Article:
And gods spurned or forgotten begin revoking their gifts and bestowing them upon others. Lobo tries to kill the 99 gods of Czarnia, but slightly less than midway through the massacre, the remaining 48 get angry and revoke his amazing abilities. The now-powerless Lobo must chase down the human biker gang who ride with the Main Man's enhanced strength and regenerative abilities, and then must contend with the gods of his dead culture. Long-forgotten gods of inquiry and innovation find no home on logical Colu, so they bestow their gifts on scientists across the universe, for good or ill. The Green Lantern Corps finds itself divided when thousands of its members are forced to choose between the Guardians and the promises of their worlds' deities. Will the Guardians declare themselves gods? Will they join the fracas?

Earth's Elementals feel the danger to the planet, and rise up to quash it. Animal Man, Red Tornado, and Swamp Thing, among others, find themselves drawn into the struggle to preserve Earth, even at the cost of humanity.

And in the middle of this pandemonium, Neron seeks the throne of Hell, and will usurp as many souls as possible in order to attain it.

Compared to mortals, the Justice League and their allies are like demigods. But what can they do against omnipotent forces? Will they discover the truth behind this chaos before the universe falls into entropy? Will they find a way to pacify the countless gods of thousands of worlds before Earth is torn apart? How will the DC Universe overcome its...Crisis of Faith?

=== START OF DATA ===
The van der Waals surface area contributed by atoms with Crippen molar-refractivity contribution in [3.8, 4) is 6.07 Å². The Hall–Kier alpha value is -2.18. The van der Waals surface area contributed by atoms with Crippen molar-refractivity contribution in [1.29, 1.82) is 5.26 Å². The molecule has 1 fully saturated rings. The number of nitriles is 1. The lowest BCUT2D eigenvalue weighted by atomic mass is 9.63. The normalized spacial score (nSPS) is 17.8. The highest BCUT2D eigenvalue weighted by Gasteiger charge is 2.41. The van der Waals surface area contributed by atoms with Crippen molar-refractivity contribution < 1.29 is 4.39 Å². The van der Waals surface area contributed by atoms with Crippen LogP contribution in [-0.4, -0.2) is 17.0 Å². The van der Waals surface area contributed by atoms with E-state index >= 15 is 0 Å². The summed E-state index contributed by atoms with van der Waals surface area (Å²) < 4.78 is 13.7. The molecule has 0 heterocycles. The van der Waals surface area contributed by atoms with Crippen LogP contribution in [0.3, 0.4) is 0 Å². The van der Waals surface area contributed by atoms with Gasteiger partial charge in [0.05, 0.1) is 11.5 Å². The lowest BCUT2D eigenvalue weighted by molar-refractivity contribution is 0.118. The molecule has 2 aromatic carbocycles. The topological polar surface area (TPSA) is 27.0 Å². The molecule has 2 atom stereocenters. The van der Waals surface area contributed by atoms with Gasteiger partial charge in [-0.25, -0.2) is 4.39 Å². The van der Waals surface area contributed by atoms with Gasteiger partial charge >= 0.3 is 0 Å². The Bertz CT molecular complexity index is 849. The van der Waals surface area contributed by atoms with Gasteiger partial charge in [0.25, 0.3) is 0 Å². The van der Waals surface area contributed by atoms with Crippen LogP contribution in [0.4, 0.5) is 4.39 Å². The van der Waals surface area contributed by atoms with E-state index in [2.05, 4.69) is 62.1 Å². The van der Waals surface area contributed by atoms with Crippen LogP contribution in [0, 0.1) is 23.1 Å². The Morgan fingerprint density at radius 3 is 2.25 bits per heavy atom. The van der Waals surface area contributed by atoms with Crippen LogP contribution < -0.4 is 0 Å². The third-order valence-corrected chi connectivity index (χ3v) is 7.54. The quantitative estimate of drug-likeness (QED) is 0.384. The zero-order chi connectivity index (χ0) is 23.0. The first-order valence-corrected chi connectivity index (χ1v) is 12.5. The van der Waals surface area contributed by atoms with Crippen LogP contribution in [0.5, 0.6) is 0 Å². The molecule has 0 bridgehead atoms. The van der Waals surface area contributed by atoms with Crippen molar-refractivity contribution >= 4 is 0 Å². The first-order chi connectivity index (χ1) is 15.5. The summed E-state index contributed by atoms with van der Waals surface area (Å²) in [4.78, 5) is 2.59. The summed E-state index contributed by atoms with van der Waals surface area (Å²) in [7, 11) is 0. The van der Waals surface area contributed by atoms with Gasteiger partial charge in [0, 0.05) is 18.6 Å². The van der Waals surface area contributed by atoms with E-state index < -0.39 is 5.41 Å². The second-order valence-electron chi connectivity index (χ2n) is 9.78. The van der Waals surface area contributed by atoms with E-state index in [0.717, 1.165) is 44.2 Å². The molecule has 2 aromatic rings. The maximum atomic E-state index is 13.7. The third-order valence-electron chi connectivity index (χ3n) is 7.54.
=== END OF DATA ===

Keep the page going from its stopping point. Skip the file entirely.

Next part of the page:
Naturally, this would be a massive crossover, requiring all sorts of long-term planning. Ideally, it'd spawn a number of spin-offs, like a Lobo miniseries, a Zauriel book, an Amethyst series, and maybe even a new Aztek. It'd require a major suspension of the wall between DC and Vertigo and various blessings from Neil Gaiman to reference and potentially use various members of the Endless. I certainly wouldn't mind seeing the matter bleed over into books like Hellblazer for a tie-in or two, just to remind the Vertigo-ites that they're still intimately tied to the DCU. With a detailed plan and the right creative teams, I think it would make for an interesting look into the grand mythology and theology of the DCU, with potentially wide-reaching repercussions. Of course, it'd never see the light of day.

...But I'd write it for free.

3 comments:

Stacy Dooks said...

That's quite the pitch, and something I'd definitely be interested in reading. I think about the closest we've come to anything like that would have to be The Reigning storyline in Thor, where Asgard literally takes control of the Earth under the God of Thunder's rule. Except your proposal throws in all the various gods of the entire DCU!

I believe the word for that sir, is 'gutsy'.

Stacy

naladahc said...

Ya know... I think I'd actually read it.

I never like my typical Vertigo fare mixed with my typical DC uperheroes fare but it sounds a hundred million billion times better than Countdown is currently reading.

And while you're at it, since there's a multiverse again you gotta consider the fact that there may be 51 other versions of the gods from those other worlds that want their own 8 issue miniseries too.

universalperson said...

And would Darkseid be behind the whole thing?

I'd read it either way.